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Qld breakthrough in Parkinson's treatment

AAP logoAAP 26/08/2016

Queensland researchers have made a breakthrough that could help treat tremors and muscle stiffness caused by Parkinson's disease.

The study from the University of Queensland's Institute for Molecular Bioscience examined a genetic mutation the biological cause of which has not been understood - until now.

Their study showed that dysfunctions in retromer - in a type of protein responsible for transporting biological material within a cell - creates congestion in the transport network inside cells.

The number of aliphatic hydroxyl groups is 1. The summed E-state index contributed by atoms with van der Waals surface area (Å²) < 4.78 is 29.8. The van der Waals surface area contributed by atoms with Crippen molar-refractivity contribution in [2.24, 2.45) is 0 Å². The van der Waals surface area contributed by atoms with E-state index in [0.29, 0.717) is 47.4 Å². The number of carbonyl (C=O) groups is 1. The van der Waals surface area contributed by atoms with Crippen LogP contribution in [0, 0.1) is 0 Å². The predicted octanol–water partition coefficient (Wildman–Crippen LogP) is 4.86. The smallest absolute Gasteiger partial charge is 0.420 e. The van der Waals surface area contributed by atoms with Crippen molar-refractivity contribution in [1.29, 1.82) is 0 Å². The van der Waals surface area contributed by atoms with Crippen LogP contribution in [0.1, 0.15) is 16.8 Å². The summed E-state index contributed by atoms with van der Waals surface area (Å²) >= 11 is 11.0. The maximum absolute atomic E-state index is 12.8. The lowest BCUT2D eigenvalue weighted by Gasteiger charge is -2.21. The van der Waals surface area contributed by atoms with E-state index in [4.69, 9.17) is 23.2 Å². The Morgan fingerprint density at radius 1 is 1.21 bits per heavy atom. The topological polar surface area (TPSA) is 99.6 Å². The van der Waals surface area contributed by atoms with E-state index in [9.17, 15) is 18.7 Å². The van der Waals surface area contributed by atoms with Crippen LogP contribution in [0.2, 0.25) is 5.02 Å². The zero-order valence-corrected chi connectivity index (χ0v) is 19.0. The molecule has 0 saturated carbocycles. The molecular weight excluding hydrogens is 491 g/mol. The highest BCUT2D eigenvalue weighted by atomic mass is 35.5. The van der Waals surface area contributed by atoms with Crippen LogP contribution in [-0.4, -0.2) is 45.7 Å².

That disrupts the ability of recycling cells to get to the right place, which means cells in the brain can't get rid of waste material, leading to cell death.

"It's this cell death that then causes the symptoms of Parkinson's disease, such as tremors and muscle stiffness," says Associate Professor Rohan Teasdale.

He says the team's discovery has the potential to improve treatments that address the symptoms of Parkinson's disease.

The same treatment principle could also apply to nearly 50 other disorders caused by the build-up of waste materials within cells.

Those disorders, known as lysosomal diseases, are especially prevalent in young children.

The study by the Institute for Molecular Bioscience has been published in the Journal of Biological Chemistry.

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